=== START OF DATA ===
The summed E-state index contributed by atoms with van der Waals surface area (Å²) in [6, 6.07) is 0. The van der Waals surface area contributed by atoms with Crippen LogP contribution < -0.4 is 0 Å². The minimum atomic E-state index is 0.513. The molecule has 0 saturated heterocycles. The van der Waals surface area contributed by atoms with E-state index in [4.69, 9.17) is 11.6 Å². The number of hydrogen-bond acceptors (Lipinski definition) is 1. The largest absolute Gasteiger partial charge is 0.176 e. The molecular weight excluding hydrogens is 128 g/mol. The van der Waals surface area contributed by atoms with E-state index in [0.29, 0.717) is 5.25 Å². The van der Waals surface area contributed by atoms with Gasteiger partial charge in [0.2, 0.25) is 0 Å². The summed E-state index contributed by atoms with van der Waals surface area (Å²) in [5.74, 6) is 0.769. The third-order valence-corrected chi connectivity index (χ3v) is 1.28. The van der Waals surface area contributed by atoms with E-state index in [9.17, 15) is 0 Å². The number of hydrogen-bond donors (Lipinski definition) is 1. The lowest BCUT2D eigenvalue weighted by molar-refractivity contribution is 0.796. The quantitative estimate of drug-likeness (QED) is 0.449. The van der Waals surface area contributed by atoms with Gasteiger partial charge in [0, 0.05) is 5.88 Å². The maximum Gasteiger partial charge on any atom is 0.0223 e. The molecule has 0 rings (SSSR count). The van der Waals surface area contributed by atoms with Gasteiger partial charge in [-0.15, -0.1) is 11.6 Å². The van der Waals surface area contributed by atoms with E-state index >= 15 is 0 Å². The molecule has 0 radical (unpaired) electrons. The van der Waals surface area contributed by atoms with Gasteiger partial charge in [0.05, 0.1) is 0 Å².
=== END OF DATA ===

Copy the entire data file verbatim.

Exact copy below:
The summed E-state index contributed by atoms with van der Waals surface area (Å²) in [6, 6.07) is 0. The van der Waals surface area contributed by atoms with Crippen LogP contribution < -0.4 is 0 Å². The minimum atomic E-state index is 0.513. The molecule has 0 saturated heterocycles. The van der Waals surface area contributed by atoms with E-state index in [4.69, 9.17) is 11.6 Å². The number of hydrogen-bond acceptors (Lipinski definition) is 1. The largest absolute Gasteiger partial charge is 0.176 e. The molecular weight excluding hydrogens is 128 g/mol. The van der Waals surface area contributed by atoms with E-state index in [0.29, 0.717) is 5.25 Å². The van der Waals surface area contributed by atoms with Gasteiger partial charge in [0.2, 0.25) is 0 Å². The summed E-state index contributed by atoms with van der Waals surface area (Å²) in [5.74, 6) is 0.769. The third-order valence-corrected chi connectivity index (χ3v) is 1.28. The van der Waals surface area contributed by atoms with E-state index in [9.17, 15) is 0 Å². The number of hydrogen-bond donors (Lipinski definition) is 1. The lowest BCUT2D eigenvalue weighted by molar-refractivity contribution is 0.796. The quantitative estimate of drug-likeness (QED) is 0.449. The van der Waals surface area contributed by atoms with Gasteiger partial charge in [0, 0.05) is 5.88 Å². The maximum Gasteiger partial charge on any atom is 0.0223 e. The molecule has 0 rings (SSSR count). The van der Waals surface area contributed by atoms with Gasteiger partial charge in [-0.15, -0.1) is 11.6 Å². The van der Waals surface area contributed by atoms with E-state index >= 15 is 0 Å². The molecule has 0 radical (unpaired) electrons. The van der Waals surface area contributed by atoms with Gasteiger partial charge in [0.05, 0.1) is 0 Å².